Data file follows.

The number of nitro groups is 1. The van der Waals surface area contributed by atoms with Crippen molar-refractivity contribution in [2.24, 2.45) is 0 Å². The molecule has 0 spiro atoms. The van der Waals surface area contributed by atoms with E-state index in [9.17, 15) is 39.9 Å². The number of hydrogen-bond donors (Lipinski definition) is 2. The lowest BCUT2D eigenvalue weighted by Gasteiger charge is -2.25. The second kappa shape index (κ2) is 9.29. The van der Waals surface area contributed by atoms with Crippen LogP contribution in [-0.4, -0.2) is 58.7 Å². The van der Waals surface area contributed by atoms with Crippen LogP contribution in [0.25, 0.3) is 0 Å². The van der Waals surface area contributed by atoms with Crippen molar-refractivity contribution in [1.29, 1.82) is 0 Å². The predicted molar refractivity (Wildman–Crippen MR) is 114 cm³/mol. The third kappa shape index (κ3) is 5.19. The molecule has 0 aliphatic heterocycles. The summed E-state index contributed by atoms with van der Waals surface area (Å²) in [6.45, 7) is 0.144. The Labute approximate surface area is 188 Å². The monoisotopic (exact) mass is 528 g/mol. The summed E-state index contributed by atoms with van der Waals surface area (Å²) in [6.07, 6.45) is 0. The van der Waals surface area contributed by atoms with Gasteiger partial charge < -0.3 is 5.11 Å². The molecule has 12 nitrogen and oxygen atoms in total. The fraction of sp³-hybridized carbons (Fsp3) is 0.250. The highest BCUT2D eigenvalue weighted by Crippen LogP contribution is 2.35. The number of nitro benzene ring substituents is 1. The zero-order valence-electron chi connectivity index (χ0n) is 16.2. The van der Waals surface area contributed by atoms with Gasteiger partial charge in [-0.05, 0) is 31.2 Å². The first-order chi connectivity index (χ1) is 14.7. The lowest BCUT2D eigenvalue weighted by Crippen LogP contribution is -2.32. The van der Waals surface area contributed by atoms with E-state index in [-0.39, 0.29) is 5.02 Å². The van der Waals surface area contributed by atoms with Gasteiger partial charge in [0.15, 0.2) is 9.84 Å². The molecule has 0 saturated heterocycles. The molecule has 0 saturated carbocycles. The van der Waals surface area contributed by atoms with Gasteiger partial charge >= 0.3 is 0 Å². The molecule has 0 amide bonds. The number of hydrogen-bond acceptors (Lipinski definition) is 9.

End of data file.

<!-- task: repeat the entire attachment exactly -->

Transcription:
The number of nitro groups is 1. The van der Waals surface area contributed by atoms with Crippen molar-refractivity contribution in [2.24, 2.45) is 0 Å². The molecule has 0 spiro atoms. The van der Waals surface area contributed by atoms with E-state index in [9.17, 15) is 39.9 Å². The number of hydrogen-bond donors (Lipinski definition) is 2. The lowest BCUT2D eigenvalue weighted by Gasteiger charge is -2.25. The second kappa shape index (κ2) is 9.29. The van der Waals surface area contributed by atoms with Crippen LogP contribution in [-0.4, -0.2) is 58.7 Å². The van der Waals surface area contributed by atoms with Crippen LogP contribution in [0.25, 0.3) is 0 Å². The van der Waals surface area contributed by atoms with Crippen molar-refractivity contribution in [1.29, 1.82) is 0 Å². The predicted molar refractivity (Wildman–Crippen MR) is 114 cm³/mol. The third kappa shape index (κ3) is 5.19. The molecule has 0 aliphatic heterocycles. The summed E-state index contributed by atoms with van der Waals surface area (Å²) in [6.45, 7) is 0.144. The Labute approximate surface area is 188 Å². The monoisotopic (exact) mass is 528 g/mol. The summed E-state index contributed by atoms with van der Waals surface area (Å²) in [6.07, 6.45) is 0. The van der Waals surface area contributed by atoms with Gasteiger partial charge < -0.3 is 5.11 Å². The molecule has 12 nitrogen and oxygen atoms in total. The fraction of sp³-hybridized carbons (Fsp3) is 0.250. The highest BCUT2D eigenvalue weighted by Crippen LogP contribution is 2.35. The number of nitro benzene ring substituents is 1. The zero-order valence-electron chi connectivity index (χ0n) is 16.2. The van der Waals surface area contributed by atoms with Gasteiger partial charge in [-0.05, 0) is 31.2 Å². The first-order chi connectivity index (χ1) is 14.7. The lowest BCUT2D eigenvalue weighted by Crippen LogP contribution is -2.32. The van der Waals surface area contributed by atoms with E-state index in [-0.39, 0.29) is 5.02 Å². The van der Waals surface area contributed by atoms with Gasteiger partial charge in [0.15, 0.2) is 9.84 Å². The molecule has 0 saturated heterocycles. The molecule has 0 saturated carbocycles. The van der Waals surface area contributed by atoms with Gasteiger partial charge >= 0.3 is 0 Å². The molecule has 0 amide bonds. The number of hydrogen-bond acceptors (Lipinski definition) is 9.